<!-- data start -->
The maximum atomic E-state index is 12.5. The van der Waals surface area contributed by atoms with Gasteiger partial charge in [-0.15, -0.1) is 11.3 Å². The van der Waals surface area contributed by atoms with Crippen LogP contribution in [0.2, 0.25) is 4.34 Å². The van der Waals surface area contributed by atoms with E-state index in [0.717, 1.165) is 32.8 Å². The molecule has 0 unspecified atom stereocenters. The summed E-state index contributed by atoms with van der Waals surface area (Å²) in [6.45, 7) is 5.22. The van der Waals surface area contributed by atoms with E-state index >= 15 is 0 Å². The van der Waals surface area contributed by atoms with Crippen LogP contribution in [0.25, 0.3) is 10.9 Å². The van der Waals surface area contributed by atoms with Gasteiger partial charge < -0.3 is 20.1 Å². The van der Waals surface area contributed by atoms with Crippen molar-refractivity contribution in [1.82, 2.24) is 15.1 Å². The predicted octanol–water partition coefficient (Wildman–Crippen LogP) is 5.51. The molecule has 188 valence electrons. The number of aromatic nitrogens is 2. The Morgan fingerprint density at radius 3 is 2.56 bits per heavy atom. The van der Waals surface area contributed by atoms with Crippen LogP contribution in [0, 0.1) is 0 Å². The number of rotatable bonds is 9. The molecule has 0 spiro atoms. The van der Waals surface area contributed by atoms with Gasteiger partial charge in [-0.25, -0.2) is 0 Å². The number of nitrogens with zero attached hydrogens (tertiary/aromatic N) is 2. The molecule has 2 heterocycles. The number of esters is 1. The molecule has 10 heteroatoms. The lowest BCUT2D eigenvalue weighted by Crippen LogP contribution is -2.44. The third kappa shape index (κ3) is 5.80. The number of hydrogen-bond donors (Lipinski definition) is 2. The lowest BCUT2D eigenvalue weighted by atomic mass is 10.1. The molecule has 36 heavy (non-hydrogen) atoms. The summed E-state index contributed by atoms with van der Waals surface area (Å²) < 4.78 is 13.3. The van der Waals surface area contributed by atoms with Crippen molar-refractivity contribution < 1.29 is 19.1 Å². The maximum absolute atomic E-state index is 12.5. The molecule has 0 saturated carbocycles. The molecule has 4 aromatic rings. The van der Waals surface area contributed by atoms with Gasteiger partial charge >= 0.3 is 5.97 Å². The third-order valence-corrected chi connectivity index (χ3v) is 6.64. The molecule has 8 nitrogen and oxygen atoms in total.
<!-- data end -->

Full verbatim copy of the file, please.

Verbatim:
The maximum atomic E-state index is 12.5. The van der Waals surface area contributed by atoms with Gasteiger partial charge in [-0.15, -0.1) is 11.3 Å². The van der Waals surface area contributed by atoms with Crippen LogP contribution in [0.2, 0.25) is 4.34 Å². The van der Waals surface area contributed by atoms with E-state index in [0.717, 1.165) is 32.8 Å². The molecule has 0 unspecified atom stereocenters. The summed E-state index contributed by atoms with van der Waals surface area (Å²) in [6.45, 7) is 5.22. The van der Waals surface area contributed by atoms with E-state index >= 15 is 0 Å². The van der Waals surface area contributed by atoms with Crippen LogP contribution in [0.25, 0.3) is 10.9 Å². The van der Waals surface area contributed by atoms with Gasteiger partial charge < -0.3 is 20.1 Å². The van der Waals surface area contributed by atoms with Crippen molar-refractivity contribution in [1.82, 2.24) is 15.1 Å². The predicted octanol–water partition coefficient (Wildman–Crippen LogP) is 5.51. The molecule has 188 valence electrons. The number of aromatic nitrogens is 2. The Morgan fingerprint density at radius 3 is 2.56 bits per heavy atom. The van der Waals surface area contributed by atoms with Crippen LogP contribution in [0, 0.1) is 0 Å². The number of rotatable bonds is 9. The molecule has 0 spiro atoms. The van der Waals surface area contributed by atoms with Gasteiger partial charge in [-0.25, -0.2) is 0 Å². The number of nitrogens with zero attached hydrogens (tertiary/aromatic N) is 2. The molecule has 2 heterocycles. The number of esters is 1. The molecule has 10 heteroatoms. The lowest BCUT2D eigenvalue weighted by Crippen LogP contribution is -2.44. The third kappa shape index (κ3) is 5.80. The number of hydrogen-bond donors (Lipinski definition) is 2. The lowest BCUT2D eigenvalue weighted by atomic mass is 10.1. The molecule has 36 heavy (non-hydrogen) atoms. The summed E-state index contributed by atoms with van der Waals surface area (Å²) < 4.78 is 13.3. The van der Waals surface area contributed by atoms with Crippen molar-refractivity contribution < 1.29 is 19.1 Å². The maximum absolute atomic E-state index is 12.5. The molecule has 0 saturated carbocycles. The molecule has 4 aromatic rings. The van der Waals surface area contributed by atoms with Gasteiger partial charge >= 0.3 is 5.97 Å². The third-order valence-corrected chi connectivity index (χ3v) is 6.64. The molecule has 8 nitrogen and oxygen atoms in total.